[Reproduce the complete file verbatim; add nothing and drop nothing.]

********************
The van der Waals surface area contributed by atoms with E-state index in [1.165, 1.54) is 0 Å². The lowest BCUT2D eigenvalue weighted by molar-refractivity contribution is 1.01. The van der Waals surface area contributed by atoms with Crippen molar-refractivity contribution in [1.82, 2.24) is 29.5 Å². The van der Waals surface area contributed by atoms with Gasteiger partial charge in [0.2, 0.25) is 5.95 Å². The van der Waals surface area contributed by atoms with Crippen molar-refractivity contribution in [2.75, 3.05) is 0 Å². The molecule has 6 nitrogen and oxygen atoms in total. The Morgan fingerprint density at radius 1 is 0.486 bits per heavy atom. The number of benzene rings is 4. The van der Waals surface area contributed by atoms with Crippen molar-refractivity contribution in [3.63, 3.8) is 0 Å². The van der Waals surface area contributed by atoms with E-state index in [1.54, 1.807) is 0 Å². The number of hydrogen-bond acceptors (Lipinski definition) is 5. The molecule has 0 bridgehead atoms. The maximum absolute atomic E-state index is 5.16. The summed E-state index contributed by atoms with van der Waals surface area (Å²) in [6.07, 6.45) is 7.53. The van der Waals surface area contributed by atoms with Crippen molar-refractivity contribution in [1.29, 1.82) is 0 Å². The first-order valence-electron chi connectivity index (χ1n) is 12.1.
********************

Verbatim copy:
The van der Waals surface area contributed by atoms with E-state index in [1.165, 1.54) is 0 Å². The lowest BCUT2D eigenvalue weighted by molar-refractivity contribution is 1.01. The van der Waals surface area contributed by atoms with Crippen molar-refractivity contribution in [1.82, 2.24) is 29.5 Å². The van der Waals surface area contributed by atoms with Gasteiger partial charge in [0.2, 0.25) is 5.95 Å². The van der Waals surface area contributed by atoms with Crippen molar-refractivity contribution in [2.75, 3.05) is 0 Å². The molecule has 6 nitrogen and oxygen atoms in total. The Morgan fingerprint density at radius 1 is 0.486 bits per heavy atom. The number of benzene rings is 4. The van der Waals surface area contributed by atoms with Crippen molar-refractivity contribution in [3.63, 3.8) is 0 Å². The van der Waals surface area contributed by atoms with E-state index in [1.54, 1.807) is 0 Å². The number of hydrogen-bond acceptors (Lipinski definition) is 5. The molecule has 0 bridgehead atoms. The maximum absolute atomic E-state index is 5.16. The summed E-state index contributed by atoms with van der Waals surface area (Å²) in [6.07, 6.45) is 7.53. The van der Waals surface area contributed by atoms with Crippen molar-refractivity contribution in [1.29, 1.82) is 0 Å². The first-order valence-electron chi connectivity index (χ1n) is 12.1.